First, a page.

Are you someone who cares too much about how others perceive you, or do you spend a lot of time and energy worrying about things that are in reality insignificant? If you can relate to any of these questions, this New-york times bestseller book by Mark Manson can help you master the art of not giving a fuck!
Mark Manson is an American self-help author and a blogger. You can read his blogs at markmanson.net. Besides the Subtle Art of Not Giving a Fu*K, Mark has written another New-york times bestseller called Everything is Fucked.
The Subtle Art of Not Giving a F*uck begins by sharing the life story of the German-American novelist, and poet Charles Bukowski and how his literary success was rooted in the complete acceptance of his own shortcomings and failures.
Mark Calls this the backwards law (a term originally coined by Alan Watts) according to which the more you crave a positive experience the more negative you feel because it deepens your sense of realization that you do not have the things that you’re trying to pursue. Whereas the complete acceptance of your negative experiences can lead to positive experiences.
As an example of the backwards law, Mark calls out the mainstream self-help industry which thrives on the insecurities of the general population. Most contemporary self-help gurus dangle the carrot of positive experience in front of their audience and make them believe that their lives are incomplete because they haven’t attained all the luxuries they’re pursuing. I’m sure you might have come across such ads on YouTube.
The author emphasizes that life itself is a form of suffering; a message from the teachings of Buddha. Mark tries to shed light on the positive side of suffering, he reminds us that suffering adds meaning to our lives, it pushes us to take action and do the things that we wouldn’t have done otherwise. To validate Mark’s take on suffering, imagine living a life that’s always filled with comfort and you’ll realize that such a life would lack progress, it would be stagnant on many levels.
There’s a possibility that someone who has not read this book might get the wrong impression when they first see the title of this book. Because not giving a fu*k could also be perceived as being a mean and indifferent person. But that’s not what this book is about.
Mark clarifies that it’s impossible to completely detach yourself from the world and not give a fu*k about anything. Because even if you decide to do so, you’re still giving a fuck about ‘not giving a fuck about anything’. So the point is, you need to choose carefully what is it in your life that you really want to give a fuck about; in other words, only invest your fu*ks in things that matter the most to you.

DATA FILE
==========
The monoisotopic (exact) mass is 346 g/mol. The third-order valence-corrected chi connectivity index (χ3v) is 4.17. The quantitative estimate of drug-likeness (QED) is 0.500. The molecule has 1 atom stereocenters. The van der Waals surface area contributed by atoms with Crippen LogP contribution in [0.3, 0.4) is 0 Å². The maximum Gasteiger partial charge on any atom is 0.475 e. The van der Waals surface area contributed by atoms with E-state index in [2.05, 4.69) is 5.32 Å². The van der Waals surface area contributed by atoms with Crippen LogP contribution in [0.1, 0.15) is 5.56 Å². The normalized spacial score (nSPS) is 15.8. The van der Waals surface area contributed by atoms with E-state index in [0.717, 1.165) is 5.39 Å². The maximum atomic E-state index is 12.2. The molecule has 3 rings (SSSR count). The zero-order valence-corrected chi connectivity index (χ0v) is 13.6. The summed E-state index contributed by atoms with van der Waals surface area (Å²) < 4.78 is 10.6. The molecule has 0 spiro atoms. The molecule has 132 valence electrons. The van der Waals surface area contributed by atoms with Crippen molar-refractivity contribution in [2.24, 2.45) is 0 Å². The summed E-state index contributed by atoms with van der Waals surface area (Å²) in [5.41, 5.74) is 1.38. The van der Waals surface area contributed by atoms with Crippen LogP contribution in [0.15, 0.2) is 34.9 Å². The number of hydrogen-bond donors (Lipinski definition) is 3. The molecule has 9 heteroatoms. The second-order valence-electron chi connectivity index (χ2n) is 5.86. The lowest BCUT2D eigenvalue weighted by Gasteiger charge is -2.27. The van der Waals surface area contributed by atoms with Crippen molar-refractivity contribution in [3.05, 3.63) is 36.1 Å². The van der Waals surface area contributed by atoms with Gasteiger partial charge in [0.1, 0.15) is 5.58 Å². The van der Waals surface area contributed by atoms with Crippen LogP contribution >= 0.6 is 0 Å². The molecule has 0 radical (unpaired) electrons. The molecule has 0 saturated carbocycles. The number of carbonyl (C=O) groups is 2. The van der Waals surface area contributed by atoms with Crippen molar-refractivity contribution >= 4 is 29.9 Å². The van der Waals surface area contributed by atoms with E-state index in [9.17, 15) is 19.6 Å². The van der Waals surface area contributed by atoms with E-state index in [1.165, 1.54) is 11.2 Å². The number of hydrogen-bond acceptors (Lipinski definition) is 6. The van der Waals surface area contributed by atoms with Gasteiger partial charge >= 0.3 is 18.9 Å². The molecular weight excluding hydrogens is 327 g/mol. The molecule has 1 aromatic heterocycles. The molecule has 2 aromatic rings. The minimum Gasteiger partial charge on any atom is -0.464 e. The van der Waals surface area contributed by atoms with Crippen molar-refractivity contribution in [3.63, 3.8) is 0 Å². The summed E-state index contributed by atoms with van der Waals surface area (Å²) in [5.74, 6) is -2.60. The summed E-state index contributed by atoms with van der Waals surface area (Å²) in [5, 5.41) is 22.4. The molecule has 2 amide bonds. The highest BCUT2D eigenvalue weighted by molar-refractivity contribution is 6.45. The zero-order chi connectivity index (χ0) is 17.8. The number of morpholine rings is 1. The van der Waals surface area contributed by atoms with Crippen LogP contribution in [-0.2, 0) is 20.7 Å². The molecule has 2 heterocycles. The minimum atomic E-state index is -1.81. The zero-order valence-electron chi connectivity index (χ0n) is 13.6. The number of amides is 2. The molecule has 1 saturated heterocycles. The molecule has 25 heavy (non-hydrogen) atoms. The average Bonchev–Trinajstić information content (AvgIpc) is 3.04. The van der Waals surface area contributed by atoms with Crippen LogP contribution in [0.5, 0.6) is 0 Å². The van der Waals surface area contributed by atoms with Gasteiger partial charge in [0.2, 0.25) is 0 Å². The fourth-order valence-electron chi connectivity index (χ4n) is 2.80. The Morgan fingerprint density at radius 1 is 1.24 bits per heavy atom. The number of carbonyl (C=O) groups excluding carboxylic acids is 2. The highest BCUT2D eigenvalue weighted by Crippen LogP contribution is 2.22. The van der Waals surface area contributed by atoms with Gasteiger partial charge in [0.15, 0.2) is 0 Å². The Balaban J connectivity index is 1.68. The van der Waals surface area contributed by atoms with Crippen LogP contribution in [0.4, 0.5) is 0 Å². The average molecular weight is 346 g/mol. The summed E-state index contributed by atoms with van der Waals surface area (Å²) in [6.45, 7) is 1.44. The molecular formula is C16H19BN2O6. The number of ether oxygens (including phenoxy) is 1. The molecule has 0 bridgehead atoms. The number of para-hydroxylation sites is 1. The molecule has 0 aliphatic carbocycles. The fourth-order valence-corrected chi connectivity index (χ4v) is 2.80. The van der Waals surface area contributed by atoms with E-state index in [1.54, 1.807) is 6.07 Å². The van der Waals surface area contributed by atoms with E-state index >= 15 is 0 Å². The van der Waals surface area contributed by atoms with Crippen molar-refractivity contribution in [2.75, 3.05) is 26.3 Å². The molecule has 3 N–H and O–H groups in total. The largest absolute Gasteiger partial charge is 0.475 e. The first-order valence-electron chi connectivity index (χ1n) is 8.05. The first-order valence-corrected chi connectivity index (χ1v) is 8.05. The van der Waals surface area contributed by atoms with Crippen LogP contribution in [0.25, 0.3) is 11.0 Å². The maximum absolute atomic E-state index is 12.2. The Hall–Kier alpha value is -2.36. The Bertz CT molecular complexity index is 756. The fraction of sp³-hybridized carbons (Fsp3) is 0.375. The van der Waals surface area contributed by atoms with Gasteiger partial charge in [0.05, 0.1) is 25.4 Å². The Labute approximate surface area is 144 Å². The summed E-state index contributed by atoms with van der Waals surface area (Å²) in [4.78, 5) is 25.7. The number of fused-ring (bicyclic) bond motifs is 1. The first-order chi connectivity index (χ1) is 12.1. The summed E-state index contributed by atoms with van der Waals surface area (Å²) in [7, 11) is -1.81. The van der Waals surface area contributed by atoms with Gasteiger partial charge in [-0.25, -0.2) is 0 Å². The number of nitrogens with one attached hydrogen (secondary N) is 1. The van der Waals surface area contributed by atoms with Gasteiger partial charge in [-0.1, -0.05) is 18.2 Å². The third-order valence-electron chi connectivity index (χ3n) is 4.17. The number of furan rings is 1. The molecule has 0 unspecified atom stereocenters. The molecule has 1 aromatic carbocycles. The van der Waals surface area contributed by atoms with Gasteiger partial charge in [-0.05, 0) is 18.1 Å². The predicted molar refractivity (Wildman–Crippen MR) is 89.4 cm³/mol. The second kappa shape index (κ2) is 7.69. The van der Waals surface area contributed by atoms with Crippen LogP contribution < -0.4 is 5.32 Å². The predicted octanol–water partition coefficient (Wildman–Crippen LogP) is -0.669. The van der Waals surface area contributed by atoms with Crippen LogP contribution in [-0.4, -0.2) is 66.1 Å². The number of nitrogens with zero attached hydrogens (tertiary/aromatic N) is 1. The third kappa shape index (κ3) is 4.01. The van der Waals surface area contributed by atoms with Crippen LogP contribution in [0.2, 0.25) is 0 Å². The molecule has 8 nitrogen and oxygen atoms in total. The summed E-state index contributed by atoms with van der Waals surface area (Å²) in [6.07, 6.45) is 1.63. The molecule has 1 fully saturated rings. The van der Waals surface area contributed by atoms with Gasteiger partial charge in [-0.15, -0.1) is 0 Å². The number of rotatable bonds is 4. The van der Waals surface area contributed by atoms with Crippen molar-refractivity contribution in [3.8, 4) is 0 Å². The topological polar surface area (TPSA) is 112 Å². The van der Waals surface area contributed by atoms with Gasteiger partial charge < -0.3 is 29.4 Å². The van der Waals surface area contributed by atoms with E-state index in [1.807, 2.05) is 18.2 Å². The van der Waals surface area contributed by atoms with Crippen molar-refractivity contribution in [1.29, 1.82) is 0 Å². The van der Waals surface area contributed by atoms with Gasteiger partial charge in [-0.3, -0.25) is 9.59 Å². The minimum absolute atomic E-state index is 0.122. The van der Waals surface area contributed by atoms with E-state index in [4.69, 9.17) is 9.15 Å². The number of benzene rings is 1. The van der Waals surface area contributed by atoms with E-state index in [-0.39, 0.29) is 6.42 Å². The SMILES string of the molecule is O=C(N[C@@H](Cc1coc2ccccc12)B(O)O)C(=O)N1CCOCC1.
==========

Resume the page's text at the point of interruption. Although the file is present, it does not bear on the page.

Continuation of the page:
This book also talks about taking responsibility for everything that you experience in life. Here’s why, the moment you start to feel that you are a victim of your external circumstances, you feel disempowered. But in reality, you always have the choice to shift your perspective and understand that no matter what hardships you go through in life, you still have the power to decide how you would like to respond to the situation and how you would like to feel about it.
In another chapter, Mark talks about questioning your own thoughts, beliefs, and actions all the time, as this constant introspection would allow you to realize how wrong you are about certain things that you firmly believe to be right or true.
Imagine yourself 10 years ago. Do you hold the same ideas and beliefs that you did back then? Probably not. You might disagree with the old version of yourself in a lot of ways, which is good! The understanding that you were wrong in the past is a sign of growth; you’ve come out of the cocoon of your old belief system.
This is also a reminder that you could be wrong about the things that you believe to be true today 5 years from now or 10 years from now. So, always question yourself.
To get his point across, Mark uses real-life examples of various personalities. He mentions Gautam Buddha a couple of times in the book; he talks about Willam James, the father of American psychology, and Hiroo Onoda, the Japanese commanding officer who spent 29 years in the Philippine jungles fighting a battle (WW II) that was settled a long time ago.
When it comes to the writing tone, Mark’s style of writing is pretty causal. Reading the book feels as if Mark is sharing his thoughts with a close buddy of his, and if you’re someone who finds offensive language and edgy jokes to be uncomfortable, think twice before reading this book because you’ll find plenty of those.
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